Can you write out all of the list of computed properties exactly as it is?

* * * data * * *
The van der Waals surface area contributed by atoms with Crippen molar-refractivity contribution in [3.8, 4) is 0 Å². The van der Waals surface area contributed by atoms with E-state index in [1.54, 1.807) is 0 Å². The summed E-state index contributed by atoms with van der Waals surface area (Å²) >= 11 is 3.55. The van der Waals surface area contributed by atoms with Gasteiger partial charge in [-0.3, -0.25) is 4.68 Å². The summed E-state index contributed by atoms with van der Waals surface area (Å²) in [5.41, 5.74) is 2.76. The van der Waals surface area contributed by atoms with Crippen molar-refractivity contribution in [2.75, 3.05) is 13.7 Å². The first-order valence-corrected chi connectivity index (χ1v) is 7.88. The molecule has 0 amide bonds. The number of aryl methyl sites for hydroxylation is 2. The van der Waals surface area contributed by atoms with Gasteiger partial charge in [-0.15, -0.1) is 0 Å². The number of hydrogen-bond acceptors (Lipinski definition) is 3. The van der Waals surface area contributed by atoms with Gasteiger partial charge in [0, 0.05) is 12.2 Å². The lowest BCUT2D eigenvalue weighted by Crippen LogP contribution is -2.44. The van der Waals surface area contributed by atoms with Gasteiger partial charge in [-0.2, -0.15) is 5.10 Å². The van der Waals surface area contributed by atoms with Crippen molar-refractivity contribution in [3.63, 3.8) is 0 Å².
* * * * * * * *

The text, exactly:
The van der Waals surface area contributed by atoms with Crippen molar-refractivity contribution in [3.8, 4) is 0 Å². The van der Waals surface area contributed by atoms with E-state index in [1.54, 1.807) is 0 Å². The summed E-state index contributed by atoms with van der Waals surface area (Å²) >= 11 is 3.55. The van der Waals surface area contributed by atoms with Gasteiger partial charge in [-0.3, -0.25) is 4.68 Å². The summed E-state index contributed by atoms with van der Waals surface area (Å²) in [5.41, 5.74) is 2.76. The van der Waals surface area contributed by atoms with Crippen molar-refractivity contribution in [2.75, 3.05) is 13.7 Å². The first-order valence-corrected chi connectivity index (χ1v) is 7.88. The molecule has 0 amide bonds. The number of aryl methyl sites for hydroxylation is 2. The van der Waals surface area contributed by atoms with Gasteiger partial charge in [-0.15, -0.1) is 0 Å². The number of hydrogen-bond acceptors (Lipinski definition) is 3. The van der Waals surface area contributed by atoms with Gasteiger partial charge in [0, 0.05) is 12.2 Å². The lowest BCUT2D eigenvalue weighted by Crippen LogP contribution is -2.44. The van der Waals surface area contributed by atoms with Gasteiger partial charge in [-0.2, -0.15) is 5.10 Å². The van der Waals surface area contributed by atoms with Crippen molar-refractivity contribution in [3.63, 3.8) is 0 Å².